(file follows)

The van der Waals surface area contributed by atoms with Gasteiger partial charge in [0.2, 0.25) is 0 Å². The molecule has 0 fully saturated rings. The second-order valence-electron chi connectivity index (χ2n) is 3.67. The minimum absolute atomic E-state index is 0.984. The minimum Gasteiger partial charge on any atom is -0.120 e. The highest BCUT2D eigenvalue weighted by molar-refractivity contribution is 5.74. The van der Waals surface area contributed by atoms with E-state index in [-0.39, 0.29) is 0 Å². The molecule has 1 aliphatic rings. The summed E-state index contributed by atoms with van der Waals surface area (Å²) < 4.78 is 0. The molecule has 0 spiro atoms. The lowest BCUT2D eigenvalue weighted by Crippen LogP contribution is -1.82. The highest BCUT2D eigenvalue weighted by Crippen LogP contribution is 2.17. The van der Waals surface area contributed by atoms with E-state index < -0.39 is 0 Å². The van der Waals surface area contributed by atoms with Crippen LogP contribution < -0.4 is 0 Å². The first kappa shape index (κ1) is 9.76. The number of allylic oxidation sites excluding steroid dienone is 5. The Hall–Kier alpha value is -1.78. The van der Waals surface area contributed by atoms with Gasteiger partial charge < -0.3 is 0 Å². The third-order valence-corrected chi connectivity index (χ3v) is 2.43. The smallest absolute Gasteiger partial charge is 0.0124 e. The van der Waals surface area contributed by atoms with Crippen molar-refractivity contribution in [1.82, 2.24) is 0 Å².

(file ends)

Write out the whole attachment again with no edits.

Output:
The van der Waals surface area contributed by atoms with Gasteiger partial charge in [0.2, 0.25) is 0 Å². The molecule has 0 fully saturated rings. The second-order valence-electron chi connectivity index (χ2n) is 3.67. The minimum absolute atomic E-state index is 0.984. The minimum Gasteiger partial charge on any atom is -0.120 e. The highest BCUT2D eigenvalue weighted by molar-refractivity contribution is 5.74. The van der Waals surface area contributed by atoms with E-state index in [-0.39, 0.29) is 0 Å². The molecule has 1 aliphatic rings. The summed E-state index contributed by atoms with van der Waals surface area (Å²) < 4.78 is 0. The molecule has 0 spiro atoms. The lowest BCUT2D eigenvalue weighted by Crippen LogP contribution is -1.82. The highest BCUT2D eigenvalue weighted by Crippen LogP contribution is 2.17. The van der Waals surface area contributed by atoms with E-state index < -0.39 is 0 Å². The van der Waals surface area contributed by atoms with Crippen LogP contribution < -0.4 is 0 Å². The first kappa shape index (κ1) is 9.76. The number of allylic oxidation sites excluding steroid dienone is 5. The Hall–Kier alpha value is -1.78. The van der Waals surface area contributed by atoms with Gasteiger partial charge < -0.3 is 0 Å². The third-order valence-corrected chi connectivity index (χ3v) is 2.43. The smallest absolute Gasteiger partial charge is 0.0124 e. The van der Waals surface area contributed by atoms with Crippen molar-refractivity contribution in [1.82, 2.24) is 0 Å².